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Insulin analogues 'no better'

GPs should avoid using newer insulin analogues as there is no evidence they are any more effective than older treatments, a review has concluded.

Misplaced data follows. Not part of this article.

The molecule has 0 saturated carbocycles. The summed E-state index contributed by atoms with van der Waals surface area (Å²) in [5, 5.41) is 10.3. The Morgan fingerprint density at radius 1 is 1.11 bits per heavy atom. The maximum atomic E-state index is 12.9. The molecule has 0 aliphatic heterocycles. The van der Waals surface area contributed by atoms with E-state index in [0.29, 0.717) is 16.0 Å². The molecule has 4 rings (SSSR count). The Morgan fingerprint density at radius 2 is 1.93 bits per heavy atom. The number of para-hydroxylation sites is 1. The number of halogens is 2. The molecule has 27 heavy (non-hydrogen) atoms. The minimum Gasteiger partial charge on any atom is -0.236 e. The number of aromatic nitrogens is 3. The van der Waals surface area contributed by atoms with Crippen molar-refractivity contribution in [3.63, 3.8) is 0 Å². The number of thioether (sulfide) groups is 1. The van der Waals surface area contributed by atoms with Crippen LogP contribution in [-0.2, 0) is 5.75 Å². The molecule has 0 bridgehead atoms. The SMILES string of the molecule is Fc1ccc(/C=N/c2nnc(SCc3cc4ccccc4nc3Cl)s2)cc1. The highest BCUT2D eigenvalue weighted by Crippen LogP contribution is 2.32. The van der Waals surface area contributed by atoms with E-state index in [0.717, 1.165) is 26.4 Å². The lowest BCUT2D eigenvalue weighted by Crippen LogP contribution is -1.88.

Cochrane researchers found glargine and detemir appeared to have no benefits for 'patient-orientated outcomes like mortality, morbidity, quality of life or costs'.Neither was there any statistically significant difference between newer and older treatments for severe hypoglycaemia, although 'the rate of symptomatic, overall and nocturnal hypoglycaemia was statistically significantly lower in patients treated with either glargine or detemir'.Review leader Dr Karl Horvath, a researcher in the department of internal medicine at the University of Graz in Austria, said: 'Our analysis suggests, if at all, only a minor clinical benefit with long-acting insulin analogues for patients with type 2 diabetes. 'Until long-term efficacy and safety data are available, we suggest a cautious approach to therapy with insulin glargine or detemir.'But GP Dr Mark Browne, clinical diabetes lead for Derby City PCT, defended the use of insulin analogues.He said: 'We have had real restrictions here so we have gone against local guidelines in using glargine. But our experience is that it quickly gets patients down to satisfactory blood sugar levels. It does makes you question why we should be using the old ones.'

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